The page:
Must See Art Shows: March 1 - 14

Date February 28, 2008 at 11:00 PM

Author Aline Brandauer

Categories Performing Arts


As the winds of March blow through town, local galleries are putting up fresh shows.

GEOFFREY GORMAN AT JANE SAUER - February 22 - March 24

Geoff Gorman, local artist and entrepreneur, exhibits his constructed animals at this Canyon Road gallery best known for fiber-arts. Gorman uses and reuses materials to create objects that evoke hunting decoys and model - airplanes. The expression inherent in these pieces, like Papio, engages the spectator into a physical dialogue.

"A broken bent tree branch, bleached from sun and rain, makes me think of weathered bones: fingers, legs, backbone, and hip bone. Old stained strips of cloth act like bandages and clothing, hiding and holding it all together. Sculpted wax covers the frame and joints of wood. Found and lost objects assembled into curious and evocative shapes is what excites me,"€ claims the artist.

NORMA HOWARD AT BLUE RAIN - Mar 07 - 21, 2008

Artist Reception: Friday, March 7 at 5 pm

In counterpoint to the exhibits at the IAIA featured in our last column, Blue Rain Gallery is featuring the work of another Choctaw artist, Norma Howard. It is exciting to see the breadth of work from Native American nations from outside of New Mexico.

Self-taught watercolorist Norma Howard touches the heart with poignant stories of her Choctaw and Chickasaw ancestors in Oklahoma. She transports you to an earlier time by capturing moments of everyday life-a grandmother stitching a star quilt on a porch, or a boy fishing with a cane pole at a cypress-filled lake. Her style recalls the pointillism of the Impressionists, but instead of dots, she painstakingly layers tiny, basket-weave brush strokes to produce a vibrant depth of color rarely seen with watercolors. Howard, who started by painting miniatures, has moved to larger canvases that demand countless strokes to achieve her trademark richness of color and detail.

"These subjects about how people survived in hard times and in everyday life that every tribe can relate to, wherever they lived. People tell me it's the details that draw them into my paintings and capture their feelings. My inspiration will always be to tell my ancestors' story and honor the way they lived,"€ says Howard.


Opening Reception: Friday, March 7 at 5 pm

In a show curated consciously as a kind of "€˜shoot out at the OK Corral,' the College of Santa Fe's Fine Arts Gallery opens its exhibition by two Albuquerque artists, Karl Hofmann and Trevor Lucero. In light of last summer's exhibition at Site Santa Fe of Austrian Hans Schabus' continual romantic engagement with the American Southwest, unable to quite get to the Deleuze-ian intellectual chill he proclaimed, we might just admit that the West is a trope that we all enjoy. The vs. in the show's title exposes the dialogue that the work opens.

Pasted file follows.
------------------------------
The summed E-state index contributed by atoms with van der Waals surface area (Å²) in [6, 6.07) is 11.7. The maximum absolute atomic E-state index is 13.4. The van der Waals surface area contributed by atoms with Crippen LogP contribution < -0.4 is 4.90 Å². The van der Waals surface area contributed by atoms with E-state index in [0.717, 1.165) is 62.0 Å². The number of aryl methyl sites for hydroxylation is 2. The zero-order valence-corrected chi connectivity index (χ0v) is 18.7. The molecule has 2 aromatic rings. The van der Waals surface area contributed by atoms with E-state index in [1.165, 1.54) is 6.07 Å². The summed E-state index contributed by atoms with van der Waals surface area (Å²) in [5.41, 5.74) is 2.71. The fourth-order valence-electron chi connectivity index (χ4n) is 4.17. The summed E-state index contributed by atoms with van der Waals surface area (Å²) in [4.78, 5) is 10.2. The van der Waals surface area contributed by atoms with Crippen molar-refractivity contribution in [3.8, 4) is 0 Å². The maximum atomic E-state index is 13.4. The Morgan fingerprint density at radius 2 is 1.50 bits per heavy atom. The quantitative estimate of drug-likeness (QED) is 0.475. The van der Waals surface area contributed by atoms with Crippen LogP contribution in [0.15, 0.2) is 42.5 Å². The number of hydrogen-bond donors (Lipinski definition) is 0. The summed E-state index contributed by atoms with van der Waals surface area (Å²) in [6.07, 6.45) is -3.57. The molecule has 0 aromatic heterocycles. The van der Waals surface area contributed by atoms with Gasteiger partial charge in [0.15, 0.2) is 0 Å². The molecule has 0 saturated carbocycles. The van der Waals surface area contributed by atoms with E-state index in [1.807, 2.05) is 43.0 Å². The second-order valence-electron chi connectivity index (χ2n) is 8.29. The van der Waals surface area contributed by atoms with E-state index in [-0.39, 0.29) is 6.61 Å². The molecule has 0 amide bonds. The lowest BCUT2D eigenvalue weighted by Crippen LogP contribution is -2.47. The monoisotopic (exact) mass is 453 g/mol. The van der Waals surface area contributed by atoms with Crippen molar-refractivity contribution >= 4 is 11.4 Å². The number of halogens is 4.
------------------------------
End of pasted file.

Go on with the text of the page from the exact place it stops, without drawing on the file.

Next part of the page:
Hofmann's expressionist paintings reflect his impulse to create emotive, dynamic, and colorful works that shatter pictorial space while invoking "human concerns of life, death, beauty, violence, history and sex."€

Trevor Lucero paints many small pictures, then puts them together and continues to rework the surfaces. Eventually, "the work became so dense with information it seemed impossible to add more. The process was a way to inventory, somehow, the scope of visuality Lucero has inherited as a Western painter. This work represents a formidable initial phase of his education about the American West, an investigation that Lucero conducts daily with growing astonishment."€

FEMINISTS UNDER FORTY - IN BELEN - March 3 - May 30, 2008

Opening Reception: March 1, 2008, 2-4 pm

Uber feminist artist Judy Chicago, especially famous for the Dinner Party, now installed at The Brooklyn Museum, has lived in Belen, south of Albuquerque for years. On March 1st, she inaugurates a show of Feminist Artists under Forty at her artspace.

"By looking at the work of young Feminist artists,"€ writes Chicago, "we can see what issues are still unresolved. We see artists working in a variety of media but they are still concerned with the body; with what it means to be a woman today; with sexual orientation; and with abuse. Although we wish that some of these issues were in the past; that we truly lived in a 'post-feminist world', unfortunately, they are still with us. Until this changes, there must be spaces for Feminist art-and there aren't enough of them."€

Many of this group continue to use the female body as the space on which feminist art is writ. In Kimberly Hargrove's Beaver Shot, for example, beaver skin, a stone tongue and padding make reference to the crotch-shot genre of portraying female nudes - but here the tables are turned.

Erin Lynn Forrest's Red Dress is a garment made from sheets taken from a domestic violence center with the word "€˜brave' emblazoned on it in red. The memory of the body's relationship with the dress - hiding, displaying, re-constituting its fabric remains in the finished artwork.

Geoffrey Gorman
February 22 - March 24
Jane Sauer Gallery
652 Canyon Road

Works by Norma Howard
Blue Rain Gallery
Mar 07 - 21, 2008
Artist Reception: Friday, March 7 at 5 pm
130 Lincoln Avenue, Suite D

Karl Hofmann vs. Trevor Lucero
March 7 - 29, 2008
Opening Reception: Friday, March 7 at 5 pm
College of Santa Fe Fine Arts Gallery
1600 St Michael's Drive

Feminists under Forty
Organized by Through the Flower and juried by Judy Chicago
March 3 - May 30, 2008
Opening Reception: March 1, 2008, 2-4 pm
Through the Flower, 107 Becker Avenue, Belen, NM 87002

Do you have a must see art show or gallery opening? If so, please send me an email at